Systems Thinking for Capacity in Health

We believe that systems thinking and complexity science can be transformational in global health by increasing local capacity and shared learning, and minimizing unintended consequences.

House-building analogy: A response to GHSIA critics

As I have introduced the idea of GHSIAs to colleagues and friends, 3 criticisms have been mentioned:
1. “The cost is too great. GHSIAs would only add to the cost of global health programs that are already scraping for funds.””
2. “This yet another example of increasing bureaucracy. We don’t need more complicated programs. Simplify!”
3. “Assessing and evaluating health systems is much too uncertain and complicated. We should not start such an assessment until we are sure that it will work.”

As I have thought about these criticisms (which, I think, are legitimate concerns that merit careful consideration as we move forward), the following analogy, it seems to me, puts the need for GHSIAs into perspective, and addresses those criticisms (assuming, of course, that the need is real; more on that in upcoming posts):

Imagine a community in dire need for basic shelter. Most of the dwelling units are very simple lean-to structures exposed to the wind and rain. There is little to no knowledge about how to construct homes, and little to no organization to improve the situation. The community suffers daily from exposure, and life expectancy and productivity are greatly decreased.

Word of the condition of this community and its needs reaches people near and far. Concerned activists, humanitarians, and others consider what they can do to help. A neighboring community has been using straw for its houses roofs for years, and gives some to our community.p1010016Window builders from a far-away land come periodically to donate and make windows. The owner of a large roof-making company donates his trainers to help locals learn how to make the roofs. The response is tremendous; thousands of dollars are invested, hundreds of volunteers from all over the globe, and from dozens of churches, universities, and other organizations donate their time. No one had ever witnessed such a response.

The surprising final result, all agreed, was a disaster. The window makers had not coordinated with the size of the framing, so most of the windows that were donated were useless. The roof making company volunteers would come sporadically to help, often without warning, resulting in some roofs that were partially finished, and the majority of the houses were left without a roof. Some of the houses that did have roofs had roofs that were much too big. Perhaps most significant was the number of local roof builders that were put out of business because they could not compete with the well-financed, though unpredictable, company from afar. There was a door-bell specialist from a neighboring country that installed functioning door bells on all of the houses. That, however, did not address the community dwellers’ real need: protection from the elements. A framing organization did a respectable job at mobilizing the community. However, every time that they would come to help, they would pay considerably more than other other employers, so workers would abandon their other jobs that were just as important as the roofing jobs. The lack of communication and coordination, stemming from the lack of a common goal, resulted in what many considered a worsening housing crisis: lack of local capacity, dependence on unreliable outsiders, and houses that are, at best, only partially effective at keeping out the elements.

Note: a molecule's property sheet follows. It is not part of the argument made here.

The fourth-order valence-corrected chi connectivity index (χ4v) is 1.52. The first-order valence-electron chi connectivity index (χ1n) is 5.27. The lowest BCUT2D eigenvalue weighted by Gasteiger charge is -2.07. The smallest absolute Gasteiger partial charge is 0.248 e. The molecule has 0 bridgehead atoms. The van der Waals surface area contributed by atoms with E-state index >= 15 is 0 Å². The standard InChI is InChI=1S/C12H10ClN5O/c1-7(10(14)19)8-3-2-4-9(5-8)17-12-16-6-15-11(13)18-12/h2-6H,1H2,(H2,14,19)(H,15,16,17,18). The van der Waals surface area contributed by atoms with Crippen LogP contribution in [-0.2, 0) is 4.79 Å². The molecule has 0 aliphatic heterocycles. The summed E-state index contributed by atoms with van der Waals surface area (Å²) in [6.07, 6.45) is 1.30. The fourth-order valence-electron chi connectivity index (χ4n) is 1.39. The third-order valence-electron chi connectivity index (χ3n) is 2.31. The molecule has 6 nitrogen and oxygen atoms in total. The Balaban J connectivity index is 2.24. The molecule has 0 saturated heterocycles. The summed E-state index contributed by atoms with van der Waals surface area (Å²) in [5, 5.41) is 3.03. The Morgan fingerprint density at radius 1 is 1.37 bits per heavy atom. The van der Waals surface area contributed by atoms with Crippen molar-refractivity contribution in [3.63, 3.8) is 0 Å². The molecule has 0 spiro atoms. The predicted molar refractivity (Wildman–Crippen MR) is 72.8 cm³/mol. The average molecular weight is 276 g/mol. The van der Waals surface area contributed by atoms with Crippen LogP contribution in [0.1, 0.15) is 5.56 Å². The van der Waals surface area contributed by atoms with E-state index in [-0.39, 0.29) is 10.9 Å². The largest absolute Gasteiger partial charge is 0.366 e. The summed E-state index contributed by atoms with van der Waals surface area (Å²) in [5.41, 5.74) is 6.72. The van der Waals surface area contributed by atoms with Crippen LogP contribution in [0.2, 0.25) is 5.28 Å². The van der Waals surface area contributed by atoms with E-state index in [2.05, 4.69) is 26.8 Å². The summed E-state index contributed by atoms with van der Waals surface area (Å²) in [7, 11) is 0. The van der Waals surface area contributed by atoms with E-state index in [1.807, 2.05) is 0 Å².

Improving health is much like building a house. While responding to specific threats (polio, malaria, AIDS, etc.) is important and necessary, all involved in global health would agree that the final, ultimate goal is not an increase in vaccinations, or an increase in the number of people on AIDS medications, or an increase in the percentage of people using mosquito nets, just as home builders would agree that the ultimate goal is not an outstanding window, door bell, door, etc. The ultimate goal for home builders is a house that keeps the temperature bearable, and keeps the elements out. Our ultimate goal as citizens interested in global health is to improve health. And, long-term, that will only happen when the health system is functioning effectively and efficiently.

Home building contractors all agree that a blueprint is needed prior to starting their particular contribution to the final house to consider how their activities impact and improve the final product. I have never heard the claim that home blueprints are too expensive, or involve too much red tape, or that they are too difficult or complicated. Indeed, it would seem foolish to embark on some aspect of home building without considering how your activity might impact other activities or products, or the house itself.

It is time we in global health perform a similar impact assessment on all of our activities. In response to the critics: we cannot afford NOT to perform GHSIAs!.house2

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This entry was posted on December 18, 2008 by in Need for GHSIAs.
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